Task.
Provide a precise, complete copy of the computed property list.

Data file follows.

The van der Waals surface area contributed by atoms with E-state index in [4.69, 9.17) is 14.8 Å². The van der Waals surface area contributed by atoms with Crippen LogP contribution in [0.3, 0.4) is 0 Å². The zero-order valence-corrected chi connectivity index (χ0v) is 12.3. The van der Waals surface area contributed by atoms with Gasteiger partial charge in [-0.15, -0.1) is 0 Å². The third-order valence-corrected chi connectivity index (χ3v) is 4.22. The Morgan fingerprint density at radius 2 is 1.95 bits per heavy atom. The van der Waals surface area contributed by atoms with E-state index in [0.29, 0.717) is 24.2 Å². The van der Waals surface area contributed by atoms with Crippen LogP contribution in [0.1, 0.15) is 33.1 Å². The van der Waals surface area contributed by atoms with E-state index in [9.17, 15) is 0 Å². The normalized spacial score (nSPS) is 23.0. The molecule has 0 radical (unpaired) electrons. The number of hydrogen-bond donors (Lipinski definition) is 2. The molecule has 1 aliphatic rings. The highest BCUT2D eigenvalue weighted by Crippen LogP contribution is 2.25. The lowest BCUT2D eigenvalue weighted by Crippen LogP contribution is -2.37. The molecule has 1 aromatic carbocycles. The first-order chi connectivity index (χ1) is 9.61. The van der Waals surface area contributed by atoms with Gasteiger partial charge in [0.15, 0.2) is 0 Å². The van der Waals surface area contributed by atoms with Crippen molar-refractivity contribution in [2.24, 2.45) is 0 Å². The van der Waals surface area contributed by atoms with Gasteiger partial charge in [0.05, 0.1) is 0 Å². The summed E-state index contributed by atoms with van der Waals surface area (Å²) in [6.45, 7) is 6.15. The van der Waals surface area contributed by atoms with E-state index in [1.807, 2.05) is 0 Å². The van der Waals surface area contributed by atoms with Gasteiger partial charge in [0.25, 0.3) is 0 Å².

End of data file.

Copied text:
The van der Waals surface area contributed by atoms with E-state index in [4.69, 9.17) is 14.8 Å². The van der Waals surface area contributed by atoms with Crippen LogP contribution in [0.3, 0.4) is 0 Å². The zero-order valence-corrected chi connectivity index (χ0v) is 12.3. The van der Waals surface area contributed by atoms with Gasteiger partial charge in [-0.15, -0.1) is 0 Å². The third-order valence-corrected chi connectivity index (χ3v) is 4.22. The Morgan fingerprint density at radius 2 is 1.95 bits per heavy atom. The van der Waals surface area contributed by atoms with E-state index in [0.29, 0.717) is 24.2 Å². The van der Waals surface area contributed by atoms with Crippen LogP contribution in [0.1, 0.15) is 33.1 Å². The van der Waals surface area contributed by atoms with E-state index in [9.17, 15) is 0 Å². The normalized spacial score (nSPS) is 23.0. The molecule has 0 radical (unpaired) electrons. The number of hydrogen-bond donors (Lipinski definition) is 2. The molecule has 1 aliphatic rings. The highest BCUT2D eigenvalue weighted by Crippen LogP contribution is 2.25. The lowest BCUT2D eigenvalue weighted by Crippen LogP contribution is -2.37. The molecule has 1 aromatic carbocycles. The first-order chi connectivity index (χ1) is 9.61. The van der Waals surface area contributed by atoms with Gasteiger partial charge in [0.15, 0.2) is 0 Å². The van der Waals surface area contributed by atoms with Crippen molar-refractivity contribution in [2.24, 2.45) is 0 Å². The van der Waals surface area contributed by atoms with Gasteiger partial charge in [0.05, 0.1) is 0 Å². The summed E-state index contributed by atoms with van der Waals surface area (Å²) in [6.45, 7) is 6.15. The van der Waals surface area contributed by atoms with E-state index in [1.807, 2.05) is 0 Å². The van der Waals surface area contributed by atoms with Gasteiger partial charge in [0.25, 0.3) is 0 Å².